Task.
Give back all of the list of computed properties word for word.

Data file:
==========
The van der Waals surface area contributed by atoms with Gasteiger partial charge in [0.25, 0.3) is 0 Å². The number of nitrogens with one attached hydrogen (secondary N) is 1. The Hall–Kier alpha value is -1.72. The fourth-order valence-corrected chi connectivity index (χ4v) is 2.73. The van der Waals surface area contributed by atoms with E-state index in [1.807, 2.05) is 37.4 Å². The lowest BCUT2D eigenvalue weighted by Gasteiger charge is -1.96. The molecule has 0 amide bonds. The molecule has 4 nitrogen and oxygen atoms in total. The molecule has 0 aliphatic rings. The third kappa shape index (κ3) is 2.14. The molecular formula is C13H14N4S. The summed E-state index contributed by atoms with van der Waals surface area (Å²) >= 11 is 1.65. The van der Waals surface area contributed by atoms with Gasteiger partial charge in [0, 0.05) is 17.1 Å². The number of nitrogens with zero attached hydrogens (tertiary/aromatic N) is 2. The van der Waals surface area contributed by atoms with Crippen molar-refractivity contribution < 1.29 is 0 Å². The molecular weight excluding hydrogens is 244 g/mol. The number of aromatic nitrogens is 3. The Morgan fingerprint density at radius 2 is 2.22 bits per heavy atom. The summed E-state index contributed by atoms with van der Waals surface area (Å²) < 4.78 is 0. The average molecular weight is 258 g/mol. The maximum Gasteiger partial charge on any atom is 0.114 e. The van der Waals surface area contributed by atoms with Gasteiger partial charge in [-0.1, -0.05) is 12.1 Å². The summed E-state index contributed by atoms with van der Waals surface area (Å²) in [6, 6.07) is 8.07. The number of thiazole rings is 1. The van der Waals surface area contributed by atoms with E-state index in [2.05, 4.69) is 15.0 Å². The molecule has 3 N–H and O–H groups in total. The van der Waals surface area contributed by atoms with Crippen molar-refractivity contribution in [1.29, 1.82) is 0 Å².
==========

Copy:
The van der Waals surface area contributed by atoms with Gasteiger partial charge in [0.25, 0.3) is 0 Å². The number of nitrogens with one attached hydrogen (secondary N) is 1. The Hall–Kier alpha value is -1.72. The fourth-order valence-corrected chi connectivity index (χ4v) is 2.73. The van der Waals surface area contributed by atoms with E-state index in [1.807, 2.05) is 37.4 Å². The lowest BCUT2D eigenvalue weighted by Gasteiger charge is -1.96. The molecule has 0 amide bonds. The molecule has 4 nitrogen and oxygen atoms in total. The molecule has 0 aliphatic rings. The third kappa shape index (κ3) is 2.14. The molecular formula is C13H14N4S. The summed E-state index contributed by atoms with van der Waals surface area (Å²) >= 11 is 1.65. The van der Waals surface area contributed by atoms with Gasteiger partial charge in [0, 0.05) is 17.1 Å². The number of nitrogens with zero attached hydrogens (tertiary/aromatic N) is 2. The van der Waals surface area contributed by atoms with Crippen molar-refractivity contribution < 1.29 is 0 Å². The molecular weight excluding hydrogens is 244 g/mol. The number of aromatic nitrogens is 3. The Morgan fingerprint density at radius 2 is 2.22 bits per heavy atom. The summed E-state index contributed by atoms with van der Waals surface area (Å²) < 4.78 is 0. The average molecular weight is 258 g/mol. The maximum Gasteiger partial charge on any atom is 0.114 e. The van der Waals surface area contributed by atoms with Gasteiger partial charge in [-0.1, -0.05) is 12.1 Å². The summed E-state index contributed by atoms with van der Waals surface area (Å²) in [6, 6.07) is 8.07. The number of thiazole rings is 1. The van der Waals surface area contributed by atoms with E-state index in [2.05, 4.69) is 15.0 Å². The molecule has 3 N–H and O–H groups in total. The van der Waals surface area contributed by atoms with Crippen molar-refractivity contribution in [1.29, 1.82) is 0 Å².